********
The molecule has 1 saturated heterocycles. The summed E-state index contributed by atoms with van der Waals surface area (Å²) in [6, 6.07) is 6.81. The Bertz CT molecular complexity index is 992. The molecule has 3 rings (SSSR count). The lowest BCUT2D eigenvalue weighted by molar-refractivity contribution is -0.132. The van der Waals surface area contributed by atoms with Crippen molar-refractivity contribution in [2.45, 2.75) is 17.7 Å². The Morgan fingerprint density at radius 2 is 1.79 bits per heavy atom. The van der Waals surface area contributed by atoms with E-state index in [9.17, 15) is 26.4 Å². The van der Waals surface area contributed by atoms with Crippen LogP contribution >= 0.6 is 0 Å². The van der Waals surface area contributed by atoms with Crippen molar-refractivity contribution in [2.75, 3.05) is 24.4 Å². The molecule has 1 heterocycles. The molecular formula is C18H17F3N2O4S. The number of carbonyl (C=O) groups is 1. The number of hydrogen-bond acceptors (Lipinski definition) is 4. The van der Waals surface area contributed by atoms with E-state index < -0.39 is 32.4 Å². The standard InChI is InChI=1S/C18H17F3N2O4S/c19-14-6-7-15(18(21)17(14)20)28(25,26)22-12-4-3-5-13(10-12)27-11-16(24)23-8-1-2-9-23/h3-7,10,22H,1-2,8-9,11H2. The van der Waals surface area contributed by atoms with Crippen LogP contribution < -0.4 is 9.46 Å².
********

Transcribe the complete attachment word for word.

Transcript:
The molecule has 1 saturated heterocycles. The summed E-state index contributed by atoms with van der Waals surface area (Å²) in [6, 6.07) is 6.81. The Bertz CT molecular complexity index is 992. The molecule has 3 rings (SSSR count). The lowest BCUT2D eigenvalue weighted by molar-refractivity contribution is -0.132. The van der Waals surface area contributed by atoms with Crippen molar-refractivity contribution in [2.45, 2.75) is 17.7 Å². The Morgan fingerprint density at radius 2 is 1.79 bits per heavy atom. The van der Waals surface area contributed by atoms with E-state index in [9.17, 15) is 26.4 Å². The van der Waals surface area contributed by atoms with Crippen LogP contribution >= 0.6 is 0 Å². The van der Waals surface area contributed by atoms with Crippen molar-refractivity contribution in [2.75, 3.05) is 24.4 Å². The molecule has 1 heterocycles. The molecular formula is C18H17F3N2O4S. The number of carbonyl (C=O) groups is 1. The number of hydrogen-bond acceptors (Lipinski definition) is 4. The van der Waals surface area contributed by atoms with E-state index < -0.39 is 32.4 Å². The standard InChI is InChI=1S/C18H17F3N2O4S/c19-14-6-7-15(18(21)17(14)20)28(25,26)22-12-4-3-5-13(10-12)27-11-16(24)23-8-1-2-9-23/h3-7,10,22H,1-2,8-9,11H2. The van der Waals surface area contributed by atoms with Crippen LogP contribution < -0.4 is 9.46 Å².